Mr ALBANESE (Grayndler) (12:19): The oncers who have promoted this motion before the chamber do not know what they are talking about. They are driven by an ideological position that says: when in trouble on an issue, attack workers. That is their reflex position. They do not understand the reforms that were introduced by the former federal Labor government and they do not understand what the challenges are for the shipping sector in Tasmania.
The industry agreed with us. We did not write the policy. We sat down and worked with industry, and what they came up with were issues such as the volume of exports, which is one of the big challenges. So how do you facilitate an increase in the volume of exports? You do so through practical measures. For example, by dealing with salmon so that it is not frozen but semifrozen, and giving public support for that, you increase not just the value of the product at its end destination but also the volume of exports, due to the demand that increases for that product. They were practical solutions, not the simplistic, just-smash-workers solution that is being put forward.
Our shipping reforms were not a protectionist model. If you want to look at a protectionist model, have a look at the Jones act in the United States and what other countries do with their shipping policy. What we said was: ‘We want a level playing field for Australian shipping. We want them to be able to compete with their international competitors on an equal basis.’ So we undertook measures such as slashing tax rates on Australian shipping companies to zero; introducing a seafarers tax offset to encourage the employment of Australians, something that this government is trying to abolish now; and creating the Australian International Shipping Register, allowing foreign-owned vessels limited access to tax relief provided that they hire Australians as senior officers and commit to investment in skills training. They are the sorts of measures that we undertook. In Tasmania, a $37.5 million fund was set up to help Tasmanian companies overcome obstacles to increase exports.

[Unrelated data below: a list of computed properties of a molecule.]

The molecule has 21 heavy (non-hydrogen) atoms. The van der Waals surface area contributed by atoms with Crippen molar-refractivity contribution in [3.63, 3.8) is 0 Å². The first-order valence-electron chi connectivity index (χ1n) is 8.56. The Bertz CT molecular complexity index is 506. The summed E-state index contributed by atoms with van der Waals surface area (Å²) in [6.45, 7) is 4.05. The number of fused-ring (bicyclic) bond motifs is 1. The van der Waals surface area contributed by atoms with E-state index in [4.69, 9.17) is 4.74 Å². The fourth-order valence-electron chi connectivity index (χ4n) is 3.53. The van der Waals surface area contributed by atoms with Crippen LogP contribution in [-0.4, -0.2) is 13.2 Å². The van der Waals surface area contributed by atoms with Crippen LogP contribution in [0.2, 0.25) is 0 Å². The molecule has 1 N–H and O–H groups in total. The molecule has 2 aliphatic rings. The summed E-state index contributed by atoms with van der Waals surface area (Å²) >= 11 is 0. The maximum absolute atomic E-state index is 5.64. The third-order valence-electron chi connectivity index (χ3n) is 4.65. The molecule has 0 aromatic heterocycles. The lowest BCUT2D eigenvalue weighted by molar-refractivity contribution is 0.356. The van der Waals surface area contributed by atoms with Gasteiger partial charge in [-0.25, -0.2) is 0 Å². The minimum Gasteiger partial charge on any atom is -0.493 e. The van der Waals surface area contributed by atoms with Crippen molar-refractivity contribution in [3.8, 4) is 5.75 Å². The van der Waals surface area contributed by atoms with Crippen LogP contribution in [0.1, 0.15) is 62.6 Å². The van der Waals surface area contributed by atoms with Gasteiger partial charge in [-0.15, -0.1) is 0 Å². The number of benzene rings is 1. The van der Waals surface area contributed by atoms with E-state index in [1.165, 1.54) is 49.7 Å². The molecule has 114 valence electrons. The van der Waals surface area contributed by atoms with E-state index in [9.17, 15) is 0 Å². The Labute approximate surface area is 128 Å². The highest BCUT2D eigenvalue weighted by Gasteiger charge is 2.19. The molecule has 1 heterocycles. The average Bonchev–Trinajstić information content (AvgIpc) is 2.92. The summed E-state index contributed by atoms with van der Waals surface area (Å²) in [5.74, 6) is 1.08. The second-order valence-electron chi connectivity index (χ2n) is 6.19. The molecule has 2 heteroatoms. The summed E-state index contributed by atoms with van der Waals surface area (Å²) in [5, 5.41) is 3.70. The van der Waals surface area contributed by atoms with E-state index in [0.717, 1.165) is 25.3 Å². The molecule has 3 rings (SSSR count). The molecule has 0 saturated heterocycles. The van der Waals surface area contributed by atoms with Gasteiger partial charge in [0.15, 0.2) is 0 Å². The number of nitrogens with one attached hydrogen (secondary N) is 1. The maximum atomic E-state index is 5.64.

But what we see from this government is an attempt to throw all of that out. They say that workers who staff ships around the Australian coast should not be paid Australian wages. Just think about that. At the same time, we are having a debate about the China free trade agreement, where Andrew Robb says it will not allow Australian wages and working conditions to be undermined by Chinese wages and working conditions. If a truck that goes from Melbourne to Sydney happens to be owned by a Filipino who brought in a Filipino worker in order to drive that truck, that driver cannot be paid foreign wages. Shipping cannot be undertaken in those circumstances either.
It is not just about the undermining of working conditions. We know that, if you look at where incidents have occurred around the coast—incidents that have a significant impact on the Australian economy—they have involved foreign-flagged ships. We know that flags of convenience represent a problem not just for the economy but also, potentially, for the environment due to the damage that can occur, such as what occurred off the Gladstone coast just a few years ago, and national security. It amazes me that those opposite, who speak a lot about border security, are quite prepared to have the Australian flag completely disappear from the Australian coast. This is not Work Choices; this is Work Choices on water. That is what they want. They want Work Choices on water to enable the replacement of what remains of the Australian shipping industry.
We have an opposite approach. We want to build the Australian shipping industry. We want to build its capacity. It has not been given a chance to work, because those opposite have been busy undermining the investment that would occur from the business community. The business community will not invest in a program that the current government are saying that they will get rid of; common sense tells you that. Those opposite have failed in their approach. They have retreated to the old-fashioned, bash-the-worker approach. That is simply not good enough and not in the interests of Tasmania. (Time expired)